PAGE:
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Wichita's Tim Boron in net, with Michael Trebish, Feb. 21, 2015. (Photo courtesy of Ed Bailey. All Rights Reserved.)

Wichita’s Tim Boron in net, with Michael Trebish, Feb. 21, 2015. (Photo courtesy of Ed Bailey. All Rights Reserved.)

Another tough defeat last night for the Wichita Thunder by an all-too familiar foe, the Tulsa Oilers. The game started with two powerplay goals, one by each team, and ended with two empty net goals by Tulsa to seal the Thunder’s fate with a 7-4 loss.

What is it about Tulsa that makes them almost unsolvable for the Wichita Thunder? In head-to-head wins/losses the Thunder are clearly the underdog, and their Goals For/Goals Against ratio is worse. However the Thunder’s Powerplay and Penalty Kill percentages are better than the Oilers. And if anyone tells you that Wichita Penalty minutes are the worst in the Central Division, take a look at Erick Lizon’s 151 PIM compared to Tommy Mele’s 192 PIM. Wichita and Tulsa have under 2 minutes difference in their team penalties per game.  Where you begin to see the biggest difference is in two teams’ leading scorers — Wichita’s top ranked Ian Lowe has 46 points, and he falls below Tulsa’s 4th leading scorer, T.J. Caig with 48 points.

  Wichita Tulsa
Head-to-Head 2-3-1-3 7-2-0-0
Goals For 153 184
Goals Against 167 187
PP (Overall) (38/237) 16.0% (35/234) 15.0%
PK (Overall) (39/240) 83.8% (33/140) 76.4%
Most PIM Lizon – 151 Mele – 192
Team PIM/GM 22.5/Game 20.7/Game
Leading Scorers Lowe (16-30-46); Gauthier (20-25-45); Miller (15-25-40); Wilson (7-23-30); Kashirsky (11-17-28) Fisher (16-40-56); Booras (21-32-53); Pleskach (28-24-52); Caig (17-31-48); Jubinville (19-22-41)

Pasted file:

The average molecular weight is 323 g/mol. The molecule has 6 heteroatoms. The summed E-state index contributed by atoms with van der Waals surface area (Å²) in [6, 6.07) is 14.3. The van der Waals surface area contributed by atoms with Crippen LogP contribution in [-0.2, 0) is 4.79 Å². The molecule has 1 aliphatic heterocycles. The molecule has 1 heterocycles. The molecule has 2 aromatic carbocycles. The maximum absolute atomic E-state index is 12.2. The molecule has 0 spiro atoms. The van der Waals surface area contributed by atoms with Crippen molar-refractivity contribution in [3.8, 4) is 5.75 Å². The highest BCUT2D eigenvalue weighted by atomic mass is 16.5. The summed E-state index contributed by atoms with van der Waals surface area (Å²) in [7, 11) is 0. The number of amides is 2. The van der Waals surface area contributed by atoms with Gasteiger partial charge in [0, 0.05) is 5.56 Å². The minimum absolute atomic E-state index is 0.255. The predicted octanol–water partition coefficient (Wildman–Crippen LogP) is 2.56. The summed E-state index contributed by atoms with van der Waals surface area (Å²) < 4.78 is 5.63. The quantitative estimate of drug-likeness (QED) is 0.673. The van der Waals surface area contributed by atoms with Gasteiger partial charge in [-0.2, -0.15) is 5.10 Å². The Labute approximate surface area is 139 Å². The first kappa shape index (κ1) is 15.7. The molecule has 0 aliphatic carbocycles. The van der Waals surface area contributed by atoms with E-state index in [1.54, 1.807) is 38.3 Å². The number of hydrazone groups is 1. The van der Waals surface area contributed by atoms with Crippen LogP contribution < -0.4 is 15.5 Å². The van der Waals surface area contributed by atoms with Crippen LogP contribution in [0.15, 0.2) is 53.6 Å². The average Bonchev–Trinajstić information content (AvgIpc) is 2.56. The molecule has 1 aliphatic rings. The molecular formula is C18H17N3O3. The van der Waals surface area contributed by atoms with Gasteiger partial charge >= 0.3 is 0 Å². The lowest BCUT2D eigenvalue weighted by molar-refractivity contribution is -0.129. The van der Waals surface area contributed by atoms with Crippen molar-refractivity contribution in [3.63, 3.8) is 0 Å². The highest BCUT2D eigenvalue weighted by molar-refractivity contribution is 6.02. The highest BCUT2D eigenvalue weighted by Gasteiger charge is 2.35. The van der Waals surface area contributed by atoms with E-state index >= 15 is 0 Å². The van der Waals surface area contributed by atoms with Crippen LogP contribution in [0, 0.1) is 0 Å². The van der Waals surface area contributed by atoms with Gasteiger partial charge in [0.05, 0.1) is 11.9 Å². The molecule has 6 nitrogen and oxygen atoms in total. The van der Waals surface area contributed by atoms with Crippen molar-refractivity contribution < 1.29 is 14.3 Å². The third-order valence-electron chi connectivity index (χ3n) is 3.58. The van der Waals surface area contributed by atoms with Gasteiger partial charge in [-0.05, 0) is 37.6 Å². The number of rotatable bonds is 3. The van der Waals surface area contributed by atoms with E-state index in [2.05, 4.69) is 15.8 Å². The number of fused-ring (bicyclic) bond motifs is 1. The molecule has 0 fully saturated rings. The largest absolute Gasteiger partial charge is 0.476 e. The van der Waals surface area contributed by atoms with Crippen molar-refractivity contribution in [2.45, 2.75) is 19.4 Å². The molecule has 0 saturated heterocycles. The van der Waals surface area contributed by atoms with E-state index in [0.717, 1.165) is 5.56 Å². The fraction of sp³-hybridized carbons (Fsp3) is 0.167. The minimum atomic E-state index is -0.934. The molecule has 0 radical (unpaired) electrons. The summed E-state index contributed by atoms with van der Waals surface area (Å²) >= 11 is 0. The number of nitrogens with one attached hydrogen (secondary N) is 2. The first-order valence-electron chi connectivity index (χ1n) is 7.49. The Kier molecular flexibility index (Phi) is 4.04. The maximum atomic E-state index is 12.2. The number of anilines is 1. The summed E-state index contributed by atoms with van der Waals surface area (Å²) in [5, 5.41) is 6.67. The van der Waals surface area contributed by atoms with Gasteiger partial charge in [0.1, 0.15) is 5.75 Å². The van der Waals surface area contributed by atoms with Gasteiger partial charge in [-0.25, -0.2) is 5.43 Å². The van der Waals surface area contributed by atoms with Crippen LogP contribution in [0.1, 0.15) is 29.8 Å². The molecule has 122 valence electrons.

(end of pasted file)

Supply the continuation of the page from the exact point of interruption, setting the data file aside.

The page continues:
Leading After 1st 9-2-0-1 17-4-0-1
Leading After 2nd 15-1-0-2 16-2-1-2
Trailing After 1st 3-8-2-4 4-13-0-0
Trailing After 2nd 2-16-1-2 4-18-0-1
Tied After 1st 12-10-0-0 4-6-1-2
Tied After 2nd 7-3-1-1 5-3-0-0
Out Shooting Opponents 16-11-1-3 11-10-0-0
Out Shot by Opponents 7-7-1-2 14-13-0-3

The Tulsa Oilers seem to always be in the right place in front of the net taking full advantage of any rebounds and bounces, and they excel at stealing pucks away from their opponents. If player and team takeaways and giveaways were tracked in the ECHL I suspect we would see some amazing stats for these two teams, and indeed part of the problem for the Thunder.

The Thunder also have a huge issue when taking the lead in a game — they have a bad habit of sitting back and playing defensively in order to hold the lead rather than continuing to forge ahead. This bad habit hurts them at the most crucial times, and it has been very noticeable in the last four games against Allen, Rapid City and last night against Tulsa. In all of those games Wichita held a lead and lost it — in the last two games against Allen, Wichita held a 5-3 lead; against Rapid City, the Thunder led 2-1 going into the 3rd; and against Tulsa, Wichita held an early 2nd period 3-2 lead.

Nikita Kashirsky summed up the last two games for the Wichita Eagle’s Lutz, “Tough losses. We’ve got to figure out how to play with the lead. It seems like every time we’re leading we’re not finishing the game right. I think it could be that we’re having a lead and when we go on the forecheck we’re kind of afraid to get caught up the ice and we’re thinking that if we sit back it’s going to be better. We’re going to address it in the locker room and go on from there.” 

Kashirsky is absolutely right. Once Wichita has a comfortable lead they shut down and begin to play defensive, safe, conservative hockey and that will not get them to the playoffs. Wichita faces Tulsa five more times before the season ends. If the Thunder plan to make the playoffs, they have to figure it out now. This is your wake-up call, Wichita!